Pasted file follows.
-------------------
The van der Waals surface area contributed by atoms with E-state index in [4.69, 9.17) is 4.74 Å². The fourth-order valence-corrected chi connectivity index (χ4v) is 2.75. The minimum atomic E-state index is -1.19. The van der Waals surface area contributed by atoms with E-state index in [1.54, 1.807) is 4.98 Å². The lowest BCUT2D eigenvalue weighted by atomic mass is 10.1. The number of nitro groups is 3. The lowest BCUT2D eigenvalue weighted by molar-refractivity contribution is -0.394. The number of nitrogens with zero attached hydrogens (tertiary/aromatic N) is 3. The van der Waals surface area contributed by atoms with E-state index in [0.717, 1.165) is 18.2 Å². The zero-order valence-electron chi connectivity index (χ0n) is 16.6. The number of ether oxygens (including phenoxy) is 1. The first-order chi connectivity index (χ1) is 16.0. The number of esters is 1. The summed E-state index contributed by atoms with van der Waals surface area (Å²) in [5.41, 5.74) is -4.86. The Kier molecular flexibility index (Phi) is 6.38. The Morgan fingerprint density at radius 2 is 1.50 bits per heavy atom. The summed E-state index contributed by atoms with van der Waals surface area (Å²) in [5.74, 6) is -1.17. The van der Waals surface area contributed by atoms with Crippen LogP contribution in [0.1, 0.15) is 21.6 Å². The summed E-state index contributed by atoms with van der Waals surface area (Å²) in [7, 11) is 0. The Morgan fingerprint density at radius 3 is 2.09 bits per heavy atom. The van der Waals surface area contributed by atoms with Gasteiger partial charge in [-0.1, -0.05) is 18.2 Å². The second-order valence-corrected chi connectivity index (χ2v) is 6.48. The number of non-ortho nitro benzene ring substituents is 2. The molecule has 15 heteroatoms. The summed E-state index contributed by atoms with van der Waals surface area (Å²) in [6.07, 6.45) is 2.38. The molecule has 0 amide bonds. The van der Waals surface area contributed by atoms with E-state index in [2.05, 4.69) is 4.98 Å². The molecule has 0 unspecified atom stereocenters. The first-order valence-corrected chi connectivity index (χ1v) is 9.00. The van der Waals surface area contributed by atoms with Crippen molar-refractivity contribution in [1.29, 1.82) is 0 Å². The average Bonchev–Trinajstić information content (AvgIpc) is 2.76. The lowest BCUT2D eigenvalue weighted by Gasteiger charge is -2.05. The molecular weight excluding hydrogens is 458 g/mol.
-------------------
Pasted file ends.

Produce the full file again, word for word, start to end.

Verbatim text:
The van der Waals surface area contributed by atoms with E-state index in [4.69, 9.17) is 4.74 Å². The fourth-order valence-corrected chi connectivity index (χ4v) is 2.75. The minimum atomic E-state index is -1.19. The van der Waals surface area contributed by atoms with E-state index in [1.54, 1.807) is 4.98 Å². The lowest BCUT2D eigenvalue weighted by atomic mass is 10.1. The number of nitro groups is 3. The lowest BCUT2D eigenvalue weighted by molar-refractivity contribution is -0.394. The number of nitrogens with zero attached hydrogens (tertiary/aromatic N) is 3. The van der Waals surface area contributed by atoms with E-state index in [0.717, 1.165) is 18.2 Å². The zero-order valence-electron chi connectivity index (χ0n) is 16.6. The number of ether oxygens (including phenoxy) is 1. The first-order chi connectivity index (χ1) is 16.0. The number of esters is 1. The summed E-state index contributed by atoms with van der Waals surface area (Å²) in [5.41, 5.74) is -4.86. The Kier molecular flexibility index (Phi) is 6.38. The Morgan fingerprint density at radius 2 is 1.50 bits per heavy atom. The summed E-state index contributed by atoms with van der Waals surface area (Å²) in [5.74, 6) is -1.17. The van der Waals surface area contributed by atoms with Crippen LogP contribution in [0.1, 0.15) is 21.6 Å². The summed E-state index contributed by atoms with van der Waals surface area (Å²) in [7, 11) is 0. The Morgan fingerprint density at radius 3 is 2.09 bits per heavy atom. The van der Waals surface area contributed by atoms with Gasteiger partial charge in [-0.1, -0.05) is 18.2 Å². The second-order valence-corrected chi connectivity index (χ2v) is 6.48. The number of non-ortho nitro benzene ring substituents is 2. The molecule has 15 heteroatoms. The summed E-state index contributed by atoms with van der Waals surface area (Å²) in [6.07, 6.45) is 2.38. The molecule has 0 amide bonds. The van der Waals surface area contributed by atoms with E-state index in [2.05, 4.69) is 4.98 Å². The molecule has 0 unspecified atom stereocenters. The first-order valence-corrected chi connectivity index (χ1v) is 9.00. The van der Waals surface area contributed by atoms with Crippen molar-refractivity contribution in [1.29, 1.82) is 0 Å². The average Bonchev–Trinajstić information content (AvgIpc) is 2.76. The lowest BCUT2D eigenvalue weighted by Gasteiger charge is -2.05. The molecular weight excluding hydrogens is 458 g/mol.